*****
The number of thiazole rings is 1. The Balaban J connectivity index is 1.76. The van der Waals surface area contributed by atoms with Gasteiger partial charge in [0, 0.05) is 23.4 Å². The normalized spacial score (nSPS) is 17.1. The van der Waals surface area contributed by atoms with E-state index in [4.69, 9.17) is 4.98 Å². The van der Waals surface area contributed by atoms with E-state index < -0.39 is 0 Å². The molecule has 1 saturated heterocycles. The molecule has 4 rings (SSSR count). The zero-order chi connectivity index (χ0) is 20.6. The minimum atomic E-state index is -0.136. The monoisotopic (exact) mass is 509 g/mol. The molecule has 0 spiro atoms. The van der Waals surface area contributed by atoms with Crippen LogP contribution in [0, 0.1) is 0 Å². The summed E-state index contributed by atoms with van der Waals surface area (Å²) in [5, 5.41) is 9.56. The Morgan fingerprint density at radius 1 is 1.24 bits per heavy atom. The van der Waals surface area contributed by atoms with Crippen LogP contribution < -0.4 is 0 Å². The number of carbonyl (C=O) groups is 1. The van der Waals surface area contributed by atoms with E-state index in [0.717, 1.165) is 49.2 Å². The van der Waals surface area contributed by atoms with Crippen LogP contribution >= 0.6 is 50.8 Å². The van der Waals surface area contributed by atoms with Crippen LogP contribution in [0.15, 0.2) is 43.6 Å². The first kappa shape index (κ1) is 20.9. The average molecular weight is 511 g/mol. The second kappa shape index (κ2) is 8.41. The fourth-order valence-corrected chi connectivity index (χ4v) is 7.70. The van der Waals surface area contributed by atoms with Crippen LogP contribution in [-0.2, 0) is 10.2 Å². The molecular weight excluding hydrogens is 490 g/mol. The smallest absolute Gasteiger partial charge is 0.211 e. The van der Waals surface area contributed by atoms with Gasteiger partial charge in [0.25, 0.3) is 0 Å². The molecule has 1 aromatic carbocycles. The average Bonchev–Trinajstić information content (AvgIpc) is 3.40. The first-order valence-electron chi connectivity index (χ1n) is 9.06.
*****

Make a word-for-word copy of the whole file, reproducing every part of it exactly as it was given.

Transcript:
The number of thiazole rings is 1. The Balaban J connectivity index is 1.76. The van der Waals surface area contributed by atoms with Gasteiger partial charge in [0, 0.05) is 23.4 Å². The normalized spacial score (nSPS) is 17.1. The van der Waals surface area contributed by atoms with E-state index in [4.69, 9.17) is 4.98 Å². The van der Waals surface area contributed by atoms with E-state index < -0.39 is 0 Å². The molecule has 1 saturated heterocycles. The molecule has 4 rings (SSSR count). The zero-order chi connectivity index (χ0) is 20.6. The minimum atomic E-state index is -0.136. The monoisotopic (exact) mass is 509 g/mol. The molecule has 0 spiro atoms. The van der Waals surface area contributed by atoms with Crippen LogP contribution in [0, 0.1) is 0 Å². The summed E-state index contributed by atoms with van der Waals surface area (Å²) in [5, 5.41) is 9.56. The Morgan fingerprint density at radius 1 is 1.24 bits per heavy atom. The van der Waals surface area contributed by atoms with Crippen LogP contribution < -0.4 is 0 Å². The number of carbonyl (C=O) groups is 1. The van der Waals surface area contributed by atoms with E-state index in [0.717, 1.165) is 49.2 Å². The van der Waals surface area contributed by atoms with Crippen LogP contribution >= 0.6 is 50.8 Å². The van der Waals surface area contributed by atoms with Crippen LogP contribution in [0.15, 0.2) is 43.6 Å². The first kappa shape index (κ1) is 20.9. The average molecular weight is 511 g/mol. The second kappa shape index (κ2) is 8.41. The fourth-order valence-corrected chi connectivity index (χ4v) is 7.70. The van der Waals surface area contributed by atoms with Crippen LogP contribution in [-0.2, 0) is 10.2 Å². The molecular weight excluding hydrogens is 490 g/mol. The smallest absolute Gasteiger partial charge is 0.211 e. The van der Waals surface area contributed by atoms with Gasteiger partial charge in [0.25, 0.3) is 0 Å². The molecule has 1 aromatic carbocycles. The average Bonchev–Trinajstić information content (AvgIpc) is 3.40. The first-order valence-electron chi connectivity index (χ1n) is 9.06.